Rodgers serves as the Laboratory’s representative to an organization called the Reduction of Earthquake Losses in the Extended Mediterranean Region, which was established by USGS and the United Nations Educational, Scientific, and Cultural Organization. He and Livermore’s Rengin Gök and Michael Pasyanos attended the most recent meeting in Istanbul, Turkey, in May 2008, which included scientists from Cyprus, Egypt, Iran, Israel, Jordan, Kuwait, Lebanon, Libya, Oman, the Palestinian Authority, Saudi Arabia, Turkey, the U.S., and Yemen.

Gök represents the Laboratory in a multinational data exchange agreement with Turkey, Azerbaijan, and Georgia, countries in an area with a high potential for earthquakes and concerns about nuclear proliferation. As part of this agreement, seismologists in the three countries share their ground-motion data with Livermore researchers, who then analyze the data and add them to the store of information for calibrating monitoring stations in the Caucasus region. Gök notes that this particular agreement will end in late 2009, but she is already at work on proposals for similar international scientific exchanges in the region.

(a) Map of seismic stations in the region of the North Korean nuclear detonation of October 9, 2006, and (b) seismograms recorded during the explosion.
North Korea detonated a nuclear device on October 9, 2006. (a) A map of the region shows the location of the test (red star), nearby earthquakes (blue dots), and seismic monitoring stations (white triangles) at Mudanjiang in northeast China and Taejon, South Korea. (b) Seismograms recorded during the explosion (red wave) and a recent earthquake (blue wave) near that experiment show the different seismic patterns produced by these geologic disturbances.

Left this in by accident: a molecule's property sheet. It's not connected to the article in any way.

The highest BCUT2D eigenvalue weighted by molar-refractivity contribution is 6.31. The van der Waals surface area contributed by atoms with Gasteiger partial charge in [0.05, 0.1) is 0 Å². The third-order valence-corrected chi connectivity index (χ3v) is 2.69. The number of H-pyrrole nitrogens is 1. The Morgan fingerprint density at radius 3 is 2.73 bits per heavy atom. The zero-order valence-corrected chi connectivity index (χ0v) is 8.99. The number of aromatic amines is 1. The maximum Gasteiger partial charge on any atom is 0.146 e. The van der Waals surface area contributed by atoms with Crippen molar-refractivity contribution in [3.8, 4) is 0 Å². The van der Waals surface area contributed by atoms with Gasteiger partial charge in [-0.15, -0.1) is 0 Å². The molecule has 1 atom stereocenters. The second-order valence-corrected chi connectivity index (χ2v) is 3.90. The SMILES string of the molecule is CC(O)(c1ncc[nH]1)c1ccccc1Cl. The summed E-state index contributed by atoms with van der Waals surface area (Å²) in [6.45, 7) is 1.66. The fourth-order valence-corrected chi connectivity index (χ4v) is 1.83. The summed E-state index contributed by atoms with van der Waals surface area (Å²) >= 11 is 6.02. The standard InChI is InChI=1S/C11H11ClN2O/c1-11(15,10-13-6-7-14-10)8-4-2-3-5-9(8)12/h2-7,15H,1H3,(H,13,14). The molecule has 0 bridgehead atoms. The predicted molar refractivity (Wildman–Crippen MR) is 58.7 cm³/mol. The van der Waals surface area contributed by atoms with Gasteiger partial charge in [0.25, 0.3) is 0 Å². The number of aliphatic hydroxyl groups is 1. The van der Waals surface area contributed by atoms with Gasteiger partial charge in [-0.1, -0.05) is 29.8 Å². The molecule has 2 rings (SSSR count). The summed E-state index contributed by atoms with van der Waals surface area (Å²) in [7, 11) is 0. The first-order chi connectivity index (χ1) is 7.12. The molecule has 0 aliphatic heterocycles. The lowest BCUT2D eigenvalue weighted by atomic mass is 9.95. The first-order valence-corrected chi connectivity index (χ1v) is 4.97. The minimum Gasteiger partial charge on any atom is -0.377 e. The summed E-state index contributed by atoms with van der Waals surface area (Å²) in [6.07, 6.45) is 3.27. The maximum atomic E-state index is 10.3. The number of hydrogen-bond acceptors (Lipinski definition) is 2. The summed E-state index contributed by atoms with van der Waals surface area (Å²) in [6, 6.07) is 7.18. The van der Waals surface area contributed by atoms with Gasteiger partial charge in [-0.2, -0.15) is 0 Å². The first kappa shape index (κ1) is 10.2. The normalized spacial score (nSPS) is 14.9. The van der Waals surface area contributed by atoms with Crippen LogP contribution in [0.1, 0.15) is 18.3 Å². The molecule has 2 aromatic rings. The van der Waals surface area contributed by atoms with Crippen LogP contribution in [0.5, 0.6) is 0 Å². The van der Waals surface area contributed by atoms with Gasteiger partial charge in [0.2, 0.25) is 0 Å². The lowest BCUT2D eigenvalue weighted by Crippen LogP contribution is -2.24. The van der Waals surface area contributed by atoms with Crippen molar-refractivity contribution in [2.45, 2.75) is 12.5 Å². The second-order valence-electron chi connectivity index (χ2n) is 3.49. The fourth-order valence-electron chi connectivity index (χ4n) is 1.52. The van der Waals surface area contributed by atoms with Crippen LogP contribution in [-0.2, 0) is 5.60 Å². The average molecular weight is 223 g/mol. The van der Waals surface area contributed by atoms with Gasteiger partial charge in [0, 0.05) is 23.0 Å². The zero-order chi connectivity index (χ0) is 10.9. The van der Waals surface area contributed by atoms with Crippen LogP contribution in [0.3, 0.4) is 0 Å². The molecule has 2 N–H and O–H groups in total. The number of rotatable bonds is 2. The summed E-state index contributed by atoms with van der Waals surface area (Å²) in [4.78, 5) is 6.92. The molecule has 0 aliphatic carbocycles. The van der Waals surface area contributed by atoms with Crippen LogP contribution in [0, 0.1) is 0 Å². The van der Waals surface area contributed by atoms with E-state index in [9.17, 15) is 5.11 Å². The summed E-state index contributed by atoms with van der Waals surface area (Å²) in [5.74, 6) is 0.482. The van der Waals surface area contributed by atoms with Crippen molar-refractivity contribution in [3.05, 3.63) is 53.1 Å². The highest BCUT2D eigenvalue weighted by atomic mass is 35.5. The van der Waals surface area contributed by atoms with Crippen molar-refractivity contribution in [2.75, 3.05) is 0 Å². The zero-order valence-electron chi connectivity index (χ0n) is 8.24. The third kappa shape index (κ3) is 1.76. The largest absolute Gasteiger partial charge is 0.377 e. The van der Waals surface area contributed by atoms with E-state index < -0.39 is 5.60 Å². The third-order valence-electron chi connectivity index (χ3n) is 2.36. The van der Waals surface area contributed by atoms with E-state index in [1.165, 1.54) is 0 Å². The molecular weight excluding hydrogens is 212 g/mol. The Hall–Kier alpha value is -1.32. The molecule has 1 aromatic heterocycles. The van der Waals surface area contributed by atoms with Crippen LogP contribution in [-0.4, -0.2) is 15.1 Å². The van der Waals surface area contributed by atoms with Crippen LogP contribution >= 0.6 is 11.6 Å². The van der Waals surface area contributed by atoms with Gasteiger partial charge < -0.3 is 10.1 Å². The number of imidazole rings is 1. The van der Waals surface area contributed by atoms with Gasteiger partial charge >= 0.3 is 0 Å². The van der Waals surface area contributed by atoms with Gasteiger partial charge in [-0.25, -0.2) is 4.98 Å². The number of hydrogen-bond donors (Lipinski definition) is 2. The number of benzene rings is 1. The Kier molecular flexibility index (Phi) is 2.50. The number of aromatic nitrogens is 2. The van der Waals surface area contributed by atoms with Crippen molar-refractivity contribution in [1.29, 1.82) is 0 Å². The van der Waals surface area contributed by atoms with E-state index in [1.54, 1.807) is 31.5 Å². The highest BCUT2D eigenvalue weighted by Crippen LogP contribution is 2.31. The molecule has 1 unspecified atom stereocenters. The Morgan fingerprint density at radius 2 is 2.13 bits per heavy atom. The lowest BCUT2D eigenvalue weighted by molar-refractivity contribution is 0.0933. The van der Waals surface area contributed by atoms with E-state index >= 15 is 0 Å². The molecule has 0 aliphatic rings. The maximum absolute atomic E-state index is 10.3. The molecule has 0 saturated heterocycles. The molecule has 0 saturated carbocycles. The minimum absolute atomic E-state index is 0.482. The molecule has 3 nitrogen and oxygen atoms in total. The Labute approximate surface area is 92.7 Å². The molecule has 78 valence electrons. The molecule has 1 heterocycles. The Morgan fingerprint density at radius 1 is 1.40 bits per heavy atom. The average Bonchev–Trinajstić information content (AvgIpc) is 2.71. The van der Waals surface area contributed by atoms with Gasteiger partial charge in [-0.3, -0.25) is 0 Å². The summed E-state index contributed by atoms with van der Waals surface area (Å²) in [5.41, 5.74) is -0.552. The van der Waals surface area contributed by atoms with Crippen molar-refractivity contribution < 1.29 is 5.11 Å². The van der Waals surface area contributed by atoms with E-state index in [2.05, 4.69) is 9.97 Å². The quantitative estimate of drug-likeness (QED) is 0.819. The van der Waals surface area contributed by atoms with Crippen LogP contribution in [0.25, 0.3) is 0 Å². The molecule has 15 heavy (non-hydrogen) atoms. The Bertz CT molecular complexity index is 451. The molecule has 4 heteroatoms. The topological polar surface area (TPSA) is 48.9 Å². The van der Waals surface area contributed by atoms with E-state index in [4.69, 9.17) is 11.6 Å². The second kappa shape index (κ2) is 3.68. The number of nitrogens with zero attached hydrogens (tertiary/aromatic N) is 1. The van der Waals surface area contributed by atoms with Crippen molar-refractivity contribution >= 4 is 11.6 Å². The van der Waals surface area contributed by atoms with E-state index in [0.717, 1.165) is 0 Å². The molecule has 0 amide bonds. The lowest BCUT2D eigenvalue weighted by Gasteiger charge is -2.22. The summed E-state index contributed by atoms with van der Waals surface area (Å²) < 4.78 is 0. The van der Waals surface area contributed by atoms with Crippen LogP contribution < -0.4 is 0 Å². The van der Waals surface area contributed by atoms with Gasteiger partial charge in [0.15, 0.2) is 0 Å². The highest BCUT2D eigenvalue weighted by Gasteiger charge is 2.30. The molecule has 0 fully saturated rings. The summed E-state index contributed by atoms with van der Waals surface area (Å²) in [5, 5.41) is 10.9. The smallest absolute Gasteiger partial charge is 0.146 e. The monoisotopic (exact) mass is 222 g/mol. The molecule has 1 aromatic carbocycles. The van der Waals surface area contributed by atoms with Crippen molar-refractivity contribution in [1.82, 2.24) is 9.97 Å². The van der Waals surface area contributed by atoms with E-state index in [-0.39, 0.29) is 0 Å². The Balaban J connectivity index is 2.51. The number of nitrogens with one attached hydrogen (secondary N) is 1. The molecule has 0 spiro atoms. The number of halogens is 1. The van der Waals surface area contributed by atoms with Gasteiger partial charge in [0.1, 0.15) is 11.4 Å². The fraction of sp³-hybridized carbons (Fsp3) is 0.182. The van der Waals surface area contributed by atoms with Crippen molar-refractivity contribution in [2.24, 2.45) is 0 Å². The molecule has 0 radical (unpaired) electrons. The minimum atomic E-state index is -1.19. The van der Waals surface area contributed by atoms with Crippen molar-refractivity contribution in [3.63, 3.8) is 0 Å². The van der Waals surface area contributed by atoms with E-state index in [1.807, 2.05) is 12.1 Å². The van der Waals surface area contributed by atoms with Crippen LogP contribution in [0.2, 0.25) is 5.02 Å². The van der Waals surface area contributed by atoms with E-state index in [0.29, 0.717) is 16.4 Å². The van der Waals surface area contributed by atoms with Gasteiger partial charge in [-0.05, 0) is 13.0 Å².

Seismograms from four nuclear explosions.
At frequencies of 6 to 8 hertz, nuclear explosions (red waves) consistently have larger ratios of primary- to secondary-wave amplitude than earthquakes (blue waves). Data sources are (a) Pakistan, (b) India, (c) Agate test in the former Soviet Union, and (d) North Korea. Circles indicate event epicenters. Triangles are seismic recording stations.

Comparison of Livermore's Seismic Location Baseline Model with a global, one-dimensional model.
(a) Livermore’s Seismic Location Baseline Model predicts the location of the 2006 North Korea nuclear explosion much more accurately than (b) global, one-dimensional models, which until recently were the standard for determining explosion location. Red dots show the event location predicted by each model, and green dots indicate the actual epicenter. Ellipse area: (a) 1,552 and (b) 8,343 square kilometers.

Photo of Livermore's Artie Rodgers and DOE's Cindy Lersten installing a seismic station.
In 2002, Livermore seismologist Artie Rodgers (center) and colleague Cindy Lersten (right foreground) from the Department of Energy worked with a team in the United Arab Emirates to install the country’s first seismic monitoring station..

Comparison of three-dimensional modeling results to one-dimensional modeling results of ground displacement.
The latest three-dimensional models capture vertical ground displacement far more accurately than one-dimensional models. These images show the ground motions for (a, b) one- and (c, d) three-dimensional models at different times after an event. Comparison with recorded ground motions indicates that the three-dimensional model better predicts the observed behavior.

Seismic Simulations Go Parallel
With BlueGene/L, one of the world’s most powerful supercomputers, Livermore’s seismologists are developing much improved 3D simulations for detecting nuclear detonations. Says Walter, “Much 3D seismic modeling requires the high-performance, massively parallel computing capability that we have here at Livermore.” Advanced computational power allows for greater numerical resolution of simulations at higher frequencies and covering larger regions. These simulations are especially important for evaluating seismic activity that occurs in parts of the world where earthquakes and other natural ground motion are rare.

Rodgers leads a team of Livermore seismologists, mathematicians, and computational experts who have set the stage for simulating wave propagation in realistic 3D geology. To date, they have focused on three areas: wave propagation within less than 1,500 kilometers of an explosion source, geology and topography of Earth, and nonlinear hydrodynamics of shock waves. For regional-distance simulations, the team compared observed waveforms at various monitoring stations with simulated ones and compared 1D models with 3D models.